Okay, enough about the risks and the potential for misuse with video-sharing sites. USA today provides an excellent overview of different video sharing sites, including YouTube, Vimeo, Sharkle, Clipshack and Google video.
I personally find YouTube to be my favourite of these sites. I am attracted by the volume of videos and by how easy it is to search and select video clips. Although there are many clips I would not want my primary students to stumble upon, I can search and tag the ones that are useful. School Tube and TeacherTube are teacher approved, educational video-sharing sites, providing carefully screened video-sharing. Although the lesson ideas with these sites make them attractive, I find the selection on these sites, especially SchoolTube, is limited.
Here are a couple of clips from YouTube (not on TeacherTube) that I showed my grade ones yesterday (we are just finishing a mini-research unit on groundhogs). This was such an easy way to show my students live groundhogs vs. those in a picture book.
I can imagine using these cell biology clips with older students.
Obviously the choices on YouTube are plentiful. What I like is how easy it is to insert a video clip into any lesson (especially when you have access to an LCD projector attached to a computer) to extend information and appeal to different learning styles. When teachers collaborate and share their video clip files, it all becomes even more convenient and effective.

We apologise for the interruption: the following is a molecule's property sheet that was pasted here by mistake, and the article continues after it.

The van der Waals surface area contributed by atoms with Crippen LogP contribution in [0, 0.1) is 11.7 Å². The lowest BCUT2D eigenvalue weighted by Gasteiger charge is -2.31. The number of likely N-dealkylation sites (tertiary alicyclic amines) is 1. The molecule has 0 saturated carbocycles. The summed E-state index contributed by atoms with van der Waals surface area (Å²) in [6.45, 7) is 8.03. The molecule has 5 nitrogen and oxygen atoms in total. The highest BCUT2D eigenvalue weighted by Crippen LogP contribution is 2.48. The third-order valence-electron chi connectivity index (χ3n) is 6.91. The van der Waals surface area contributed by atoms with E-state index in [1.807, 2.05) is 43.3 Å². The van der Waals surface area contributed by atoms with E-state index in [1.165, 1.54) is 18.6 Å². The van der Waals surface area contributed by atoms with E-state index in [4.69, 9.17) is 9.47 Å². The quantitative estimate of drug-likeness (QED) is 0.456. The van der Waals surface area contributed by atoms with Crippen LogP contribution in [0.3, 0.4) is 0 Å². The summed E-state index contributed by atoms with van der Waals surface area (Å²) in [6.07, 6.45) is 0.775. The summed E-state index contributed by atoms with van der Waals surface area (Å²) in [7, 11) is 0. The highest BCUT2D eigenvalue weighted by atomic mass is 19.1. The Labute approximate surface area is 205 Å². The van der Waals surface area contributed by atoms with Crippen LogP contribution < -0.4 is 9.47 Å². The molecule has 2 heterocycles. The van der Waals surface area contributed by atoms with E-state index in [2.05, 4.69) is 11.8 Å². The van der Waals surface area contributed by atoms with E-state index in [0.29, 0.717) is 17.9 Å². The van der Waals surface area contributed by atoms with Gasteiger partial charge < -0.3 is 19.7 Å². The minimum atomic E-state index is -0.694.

Although I prefer YouTube for selection when showing videos, I think TeacherTube is onto something with the way you can add supporting comments to your videos. The TeacherTube Blog has many ideas for getting students to interact with the community using video. I also think TeacherTube would be my choice for uploading videos my students create, as I prefer the intended audience.